Toronto – Day 2

August 25, 2019

Sunday I rode the street car downtown and made a variety of side trips.  Rather than getting off in the middle of town I rode it as far west as I could.  This gave me a chance to see a part of town that I hadn’t seen the day before as well as part of the waterfront (Toronto is situated along Lake Ontario) to see if perhaps I’d want to spend more time there later in the day.  I made note of the locations of a few things I wanted to take pictures of and got off the street car a few times as I rode back downtown.

One of the places I spent some time at was a large plaza with a reflecting pond and a huge Toronto sign (no A holes here…).


Every time I rode the street car downtown I passed right by this ornate municipal building, Old City Hall:





The preceding photos were all of the front of the building which faced the main street through town.  The following photos were taken of the right side of the building.




Next I went inside Eaton Centre, a multi-story indoor shopping mall located about a block away from Old City Hall.  I only went in to use the bathroom (in Canada they call them washrooms) and to find some free wifi.  While there I took notice of yet another occurrence of a phenomenon which I have seen in shopping centers in various places.  This was the scene at the Apple Store:


Elsewhere in the same complex (and it wasn’t even listed on the Directory) was the Microsoft Store:


Pretty sad, especially when you consider that most of the people in the second photo work there.

In the same “feast or famine” vain, when I was down near Union Station on Sunday I noticed that all the rental bicycles were safely in their little storage slots:


That photo was taken around 1245pm.  Later in the afternoon, at around 645pm, this was the scene at a similar rental bicycle site next to the University of Toronto:


I had walked up north of the main downtown area to check out some of the many museums in that part of town to scope out the exteriors for possible photos on Monday.  I wanted to see how the various buildings were situated so I could determine the best time of day to take the photos.  I had seen a photo of this next object online a few weeks before getting to Toronto and since I was roughly in the neighborhood I decided to go see it for myself.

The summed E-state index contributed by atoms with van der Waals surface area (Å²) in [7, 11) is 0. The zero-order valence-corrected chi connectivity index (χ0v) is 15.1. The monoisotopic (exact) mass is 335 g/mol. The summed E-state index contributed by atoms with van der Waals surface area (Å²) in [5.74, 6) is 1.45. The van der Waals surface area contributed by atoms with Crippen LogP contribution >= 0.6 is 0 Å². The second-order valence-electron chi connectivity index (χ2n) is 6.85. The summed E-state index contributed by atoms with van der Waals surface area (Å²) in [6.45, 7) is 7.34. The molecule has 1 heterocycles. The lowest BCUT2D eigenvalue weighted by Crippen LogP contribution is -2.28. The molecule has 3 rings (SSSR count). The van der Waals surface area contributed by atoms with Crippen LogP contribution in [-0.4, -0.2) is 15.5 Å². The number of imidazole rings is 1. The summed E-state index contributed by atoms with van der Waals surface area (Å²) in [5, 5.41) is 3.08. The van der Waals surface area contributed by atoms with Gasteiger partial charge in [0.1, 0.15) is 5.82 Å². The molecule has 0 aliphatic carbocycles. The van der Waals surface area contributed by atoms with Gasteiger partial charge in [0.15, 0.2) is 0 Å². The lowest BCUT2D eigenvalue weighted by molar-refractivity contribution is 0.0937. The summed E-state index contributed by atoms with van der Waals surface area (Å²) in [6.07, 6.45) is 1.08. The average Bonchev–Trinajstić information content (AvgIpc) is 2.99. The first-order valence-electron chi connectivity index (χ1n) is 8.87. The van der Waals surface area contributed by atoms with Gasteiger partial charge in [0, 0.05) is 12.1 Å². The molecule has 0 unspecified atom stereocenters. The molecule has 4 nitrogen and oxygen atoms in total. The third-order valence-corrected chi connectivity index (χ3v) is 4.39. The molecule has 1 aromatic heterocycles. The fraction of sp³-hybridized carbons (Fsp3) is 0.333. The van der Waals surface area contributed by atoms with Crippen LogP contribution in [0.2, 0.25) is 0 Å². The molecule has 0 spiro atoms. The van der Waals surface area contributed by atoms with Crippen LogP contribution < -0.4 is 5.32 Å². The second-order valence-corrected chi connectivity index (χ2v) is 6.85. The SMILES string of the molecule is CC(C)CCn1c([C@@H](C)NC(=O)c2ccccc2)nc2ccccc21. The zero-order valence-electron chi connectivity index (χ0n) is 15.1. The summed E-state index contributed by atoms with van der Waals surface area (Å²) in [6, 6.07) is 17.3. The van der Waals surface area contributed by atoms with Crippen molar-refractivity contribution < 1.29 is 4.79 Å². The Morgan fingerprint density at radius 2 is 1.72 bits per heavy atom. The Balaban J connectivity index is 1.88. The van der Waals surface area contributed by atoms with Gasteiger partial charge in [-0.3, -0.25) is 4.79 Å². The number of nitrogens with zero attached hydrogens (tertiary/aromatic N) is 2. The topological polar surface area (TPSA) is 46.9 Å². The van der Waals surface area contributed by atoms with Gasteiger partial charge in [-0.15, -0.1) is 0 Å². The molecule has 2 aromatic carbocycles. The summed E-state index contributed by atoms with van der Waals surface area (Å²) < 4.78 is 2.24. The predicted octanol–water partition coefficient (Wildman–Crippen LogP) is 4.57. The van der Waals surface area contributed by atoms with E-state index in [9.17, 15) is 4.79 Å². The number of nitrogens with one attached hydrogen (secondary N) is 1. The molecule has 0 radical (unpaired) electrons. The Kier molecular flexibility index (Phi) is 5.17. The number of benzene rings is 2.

“Condo Man” has created a bit of a buzz in town, with a debate raging as to whether it is art or advertising.  It is in front of a building being converted to condominiums which is also home to the construction company doing the work.  The larger-than-life man is holding an office tower.


I couldn’t find any verbiage promoting anything and may not have even taken notice of it if I hadn’t read about it online.

One of the museums I had walked up to this part of town to see was evidently hosting some kind of after-hours gala as there was a large crowd of “pretty people” gathered outside the entrance:



Just up the street from the museum (which you’ll see more of in my Day 3 post) is the University of Toronto – St. George campus and there was a nice view of the city skyline as I looked out over their football field:


As I walked back down to Queen Street to catch the street car back to my Airbnb I had this view of the CN Tower, reflecting the late afternoon sun:


Toronto – Day 1

August 24, 2019

Although I don’t have many pictures to show for it, I was quite surprised to learn that at the end of the day Saturday I had walked more on my first full day in Toronto than I had on my first full day in Québec.  There are two reasons for that – first, I needed to get a new SD card for my digital camera and while I had kept my eye out for a Staples or Office Depot store between Gananoque and Toronto there were none without going well out of my way.  Once in Toronto I determined that there was both a Staples and a Walmart in the same building not far from where I was staying.  I lingered in that part of town until Walmart opened at 9am so I didn’t get any significant sightseeing done until after that purchase was completed.  The second reason I didn’t take as many photos was that I hadn’t been to Toronto for 30 years and needed to get the “lay of the land” again.

Toronto covers a much larger area than Québec City and pre-trip research had indicated that the cheapest and most efficient way to get around was by using public transportation.  For $13/day I could get a Day Pass which allowed me to ride buses, street cars and the subway system as much as I wanted.  I left my car parked at my Airbnb for the three full days I was in town and walked to the closest street car stop, only a few blocks away.  From there I could easily go just about anywhere in the city and not have to worry about traffic or parking.  I would ride a route and just observe the various things to see, making notes of where I wanted to get off to take photos when I came back.  I would then walk to another nearby venue or to a nearby stop to catch a ride to another part of the city.  So much of the first day was spent riding and walking to various parts of the city and forming a game plan for the next two days.

Enough talk – here are my photos from Day One: